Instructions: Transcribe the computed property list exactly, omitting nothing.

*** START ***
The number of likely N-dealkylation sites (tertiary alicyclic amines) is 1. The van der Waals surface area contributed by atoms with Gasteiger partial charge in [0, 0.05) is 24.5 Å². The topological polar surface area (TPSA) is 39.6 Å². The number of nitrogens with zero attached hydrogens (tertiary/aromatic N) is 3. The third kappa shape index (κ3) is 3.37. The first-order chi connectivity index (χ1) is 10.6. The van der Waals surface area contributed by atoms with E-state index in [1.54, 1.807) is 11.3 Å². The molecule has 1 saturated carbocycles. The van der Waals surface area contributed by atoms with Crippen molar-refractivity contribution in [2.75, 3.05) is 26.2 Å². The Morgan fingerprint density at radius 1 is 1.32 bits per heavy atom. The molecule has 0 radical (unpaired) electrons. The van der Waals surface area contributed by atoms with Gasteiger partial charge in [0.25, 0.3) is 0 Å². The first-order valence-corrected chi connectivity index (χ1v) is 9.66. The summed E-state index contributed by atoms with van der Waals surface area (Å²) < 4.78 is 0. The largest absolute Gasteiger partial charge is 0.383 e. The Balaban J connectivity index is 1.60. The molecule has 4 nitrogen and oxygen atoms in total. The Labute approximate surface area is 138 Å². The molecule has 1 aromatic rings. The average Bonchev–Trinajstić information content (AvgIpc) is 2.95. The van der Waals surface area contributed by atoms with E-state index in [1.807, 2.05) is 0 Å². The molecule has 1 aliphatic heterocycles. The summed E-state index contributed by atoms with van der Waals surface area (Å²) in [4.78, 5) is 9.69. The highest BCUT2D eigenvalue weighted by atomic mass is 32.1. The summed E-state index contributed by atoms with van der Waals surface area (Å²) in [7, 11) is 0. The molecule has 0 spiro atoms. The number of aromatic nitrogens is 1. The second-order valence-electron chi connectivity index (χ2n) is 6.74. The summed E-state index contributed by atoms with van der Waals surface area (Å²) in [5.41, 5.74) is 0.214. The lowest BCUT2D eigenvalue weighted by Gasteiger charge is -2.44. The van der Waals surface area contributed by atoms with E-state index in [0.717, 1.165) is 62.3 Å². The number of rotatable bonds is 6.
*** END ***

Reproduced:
The number of likely N-dealkylation sites (tertiary alicyclic amines) is 1. The van der Waals surface area contributed by atoms with Gasteiger partial charge in [0, 0.05) is 24.5 Å². The topological polar surface area (TPSA) is 39.6 Å². The number of nitrogens with zero attached hydrogens (tertiary/aromatic N) is 3. The third kappa shape index (κ3) is 3.37. The first-order chi connectivity index (χ1) is 10.6. The van der Waals surface area contributed by atoms with E-state index in [1.54, 1.807) is 11.3 Å². The molecule has 1 saturated carbocycles. The van der Waals surface area contributed by atoms with Crippen molar-refractivity contribution in [2.75, 3.05) is 26.2 Å². The Morgan fingerprint density at radius 1 is 1.32 bits per heavy atom. The molecule has 0 radical (unpaired) electrons. The van der Waals surface area contributed by atoms with Gasteiger partial charge in [0.25, 0.3) is 0 Å². The first-order valence-corrected chi connectivity index (χ1v) is 9.66. The summed E-state index contributed by atoms with van der Waals surface area (Å²) < 4.78 is 0. The largest absolute Gasteiger partial charge is 0.383 e. The Balaban J connectivity index is 1.60. The molecule has 4 nitrogen and oxygen atoms in total. The Labute approximate surface area is 138 Å². The molecule has 1 aromatic rings. The average Bonchev–Trinajstić information content (AvgIpc) is 2.95. The van der Waals surface area contributed by atoms with E-state index in [1.807, 2.05) is 0 Å². The molecule has 1 aliphatic heterocycles. The summed E-state index contributed by atoms with van der Waals surface area (Å²) in [4.78, 5) is 9.69. The highest BCUT2D eigenvalue weighted by atomic mass is 32.1. The summed E-state index contributed by atoms with van der Waals surface area (Å²) in [7, 11) is 0. The molecule has 0 spiro atoms. The number of aromatic nitrogens is 1. The second-order valence-electron chi connectivity index (χ2n) is 6.74. The summed E-state index contributed by atoms with van der Waals surface area (Å²) in [5.41, 5.74) is 0.214. The lowest BCUT2D eigenvalue weighted by Gasteiger charge is -2.44. The van der Waals surface area contributed by atoms with E-state index in [0.717, 1.165) is 62.3 Å². The number of rotatable bonds is 6.